The Nashville Number System (book)

In the late 50’s, Neil Matthews devised a musical number system for the Jordanaires to use in the studio. Charlie McCoy and fellow studio musicians began adapting Matthews’ number system into chord charts. The Nashville Number System has evolved into a complete method of writing chord charts and melodies—combining Nashville shorthand with formal notation standards.

The Nashville Number System is 128 pages with a step by step method of how to write a Nashville number chart for any song. Included with each NNS book in Edition 10 is the cd download, “String Of Pearls”. This is a 10 song cd of instrumentals, including, Amazing Grace. I walk you through the details of each song and explain the Number System tools used to write the charts. Now, while listening to the music, you can see and hear how Nashville number charts work.

THE NASHVILLE NUMBER SYSTEM includes a collection of handwritten number charts for the songs on the album, String Of Pearls. Each song is charted by hand from the cd by:
Charlie McCoy (Hee-Haw) David Briggs (Session Keyboardist/Arranger) Eddie Bayers (Session drummer) Jimmy Capps (Studio guitarist, Grand Ole Opry Staff Band) Brent Rowan (Studio guitarist/Producer) Lura Foster (Charts for TV shows: Nashville Now, Music City Tonight, Primetime Country) John Hobbs (Session Keyboardist) Mike Chapman (Session Bassist) Biff Watson (Session Guitarist) Chris Farren (Producer/Guitarist) Tony Harrell (Session Keyboardist/Studio Owner)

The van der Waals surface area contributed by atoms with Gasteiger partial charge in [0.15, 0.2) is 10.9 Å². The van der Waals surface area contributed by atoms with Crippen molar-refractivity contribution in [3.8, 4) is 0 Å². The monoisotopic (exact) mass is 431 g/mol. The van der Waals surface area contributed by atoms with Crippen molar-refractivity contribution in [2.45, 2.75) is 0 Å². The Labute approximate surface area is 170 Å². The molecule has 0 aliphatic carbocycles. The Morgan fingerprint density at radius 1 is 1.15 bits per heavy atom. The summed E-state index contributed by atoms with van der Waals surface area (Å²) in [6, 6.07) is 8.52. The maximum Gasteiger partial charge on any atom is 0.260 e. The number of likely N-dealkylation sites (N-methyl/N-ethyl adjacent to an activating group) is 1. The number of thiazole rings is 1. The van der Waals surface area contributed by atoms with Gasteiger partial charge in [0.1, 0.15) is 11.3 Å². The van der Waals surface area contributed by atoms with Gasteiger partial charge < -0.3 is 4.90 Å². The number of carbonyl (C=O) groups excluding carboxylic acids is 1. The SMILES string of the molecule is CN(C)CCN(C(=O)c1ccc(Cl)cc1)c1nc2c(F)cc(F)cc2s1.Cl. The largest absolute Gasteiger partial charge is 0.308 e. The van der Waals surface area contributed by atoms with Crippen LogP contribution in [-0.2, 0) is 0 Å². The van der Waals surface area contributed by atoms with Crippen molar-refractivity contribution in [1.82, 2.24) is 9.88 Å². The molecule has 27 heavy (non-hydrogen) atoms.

Each of these musicians wrote 5 number charts in his or her style from the String Of Pearls cd.
For example, the song, String Of Pearls, has charts written by: Charlie McCoy, Brent Rowan, John Hobbs, Jimmy Capps and Biff Watson.
The song, Waylon, has charts written by Tony Harrell, Lura Foster, Chris Farren, Biff Watson and Eddie Bayers.
The idea is that you ll be able to compare, side by side, some of the different styles of notation and symbols you can use to chart the same piece of music. So, as you listen to a song on the cd, you can flip between different charts written of the same song.
These different charts represent the kinds of numbering techniques that you are liable to run into in almost all of the major recording and television studios, clubs, showcases, rehearsal halls, and other situations where music is performed in Nashville.